- Each week, two of our readers debate a hot topic in a showdown that doesn’t necessarily reflect their personal viewpoint
- This week, students discuss whether the Hong Kong government’s Covid-tracking app should be required for all buildings in the city
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For: Paco Choi, 16, Christian Alliance S.C. Chan Memorial College
To tackle the coronavirus pandemic, the Hong Kong government has come up with the Leave Home Safe app which records people’s whereabouts and tracks the location of Covid-19 patients.
It was recently made compulsory to enter government buildings, including libraries, sport centres and hospitals.
This begs the question: Should the app be mandatory to enter non-government buildings as well? Yes, I believe so, because health should be our top priority, especially when a deadly virus is sweeping the world.
The app, most importantly, helps health authorities trace close contacts of Covid-19 patients, and thereby stop a potential community outbreak.
The app also helps to identify patients who make false claims about their whereabouts. According to a newspaper report, a 29-year-old Indian man was confirmed with a coronavirus variant, along with his 31-year-old Filipino friend, earlier this year. They were arrested for concealing their whereabouts.
The pair were at the centre of an infection cluster that triggered two rounds of mandatory Covid-19 testing for the city’s 370,000 domestic helpers and the compulsory quarantining of hundreds of residents.
While being interrogated, they revealed that they had visited many places, including Citygate outlets in Tung Chung as well as a restaurant in Discovery Bay, places where the usage of the app is not compulsory.
Therefore, using the app should be made compulsory when entering non-government buildings, too.
This would make it much easier for health authorities to track down coronavirus patients and their close contacts while preventing similar incidents as mentioned above from happening again.
The app can help boost the city’s resistance against the pandemic, as well as protect its citizens’ health and safety.
Against: Victor Wu, 16, Hon Wah College
With the coronavirus causing chaos across the globe, some countries have introduced Covid-19 passports or tracking apps to contain the threat.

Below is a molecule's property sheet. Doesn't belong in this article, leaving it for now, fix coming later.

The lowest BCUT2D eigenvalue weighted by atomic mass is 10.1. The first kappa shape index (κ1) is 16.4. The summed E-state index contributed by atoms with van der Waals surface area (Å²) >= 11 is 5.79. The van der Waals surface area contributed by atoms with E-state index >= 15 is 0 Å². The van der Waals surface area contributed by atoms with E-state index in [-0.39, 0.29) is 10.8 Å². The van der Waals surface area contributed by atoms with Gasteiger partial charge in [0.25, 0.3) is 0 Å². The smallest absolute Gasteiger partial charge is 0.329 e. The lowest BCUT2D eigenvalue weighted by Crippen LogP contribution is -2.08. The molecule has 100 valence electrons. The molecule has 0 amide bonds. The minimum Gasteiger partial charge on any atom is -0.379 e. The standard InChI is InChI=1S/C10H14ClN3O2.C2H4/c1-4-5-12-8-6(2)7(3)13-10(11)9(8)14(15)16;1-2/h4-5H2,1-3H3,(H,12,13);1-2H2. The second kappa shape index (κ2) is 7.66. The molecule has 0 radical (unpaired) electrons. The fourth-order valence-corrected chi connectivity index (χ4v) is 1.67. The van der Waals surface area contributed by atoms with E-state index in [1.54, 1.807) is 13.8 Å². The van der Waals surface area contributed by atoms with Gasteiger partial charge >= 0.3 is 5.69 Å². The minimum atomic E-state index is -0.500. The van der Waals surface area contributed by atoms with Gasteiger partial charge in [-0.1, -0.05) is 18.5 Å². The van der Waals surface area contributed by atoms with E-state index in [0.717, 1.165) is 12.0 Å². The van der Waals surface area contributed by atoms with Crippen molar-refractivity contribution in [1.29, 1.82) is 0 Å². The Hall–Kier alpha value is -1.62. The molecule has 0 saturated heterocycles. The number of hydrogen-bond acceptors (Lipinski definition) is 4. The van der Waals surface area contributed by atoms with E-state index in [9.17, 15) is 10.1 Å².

Hong Kong was quick to follow this trend and introduced its premier software – Leave Home Safe – in November last year.
Some people say the app should be made mandatory even when entering non-government buildings.
On the surface, it may look like a good suggestion. But a deeper investigation brings to light many pitfalls that deserve scrutiny.
Right off the bat, those who are unable to afford smartphones will be virtually stripped of their right to go anywhere. For low-income people, buying even basic necessities has become a daunting task, let alone getting smartphones and other non-essential items.
This regulation will essentially bar people from entering a lot of areas that are an integral part of their day-to-day lives, from markets and malls to even their own workplace!
Besides its financial inconsideration, another blind spot that hasn’t been thought through yet is the inconvenience it will cause to the elderly and those who have disabilities.
Most elderly people in Hong Kong aren’t as tech-savvy as youngsters. There have been reports about the elderly not being able to enter markets because they simply do not know how to use the technology. Ordering the app to be used even in non-government facilities will only make their lives more inconvenient and miserable.
Also, with the recent developments in technology, more people have become concerned about data privacy. Therefore, the risks posed by the Leave Home Safe app are too great to be ignored.
Considering all this, the cons of using this app significantly outweigh the pros.
The best way the government can prevent the virus from spreading is by promoting basic hygiene and social distancing. As responsible citizens, we should not sacrifice others’ health for our own convenience. Now, the real question should be: Are you willing to contribute in the fight against Covid-19?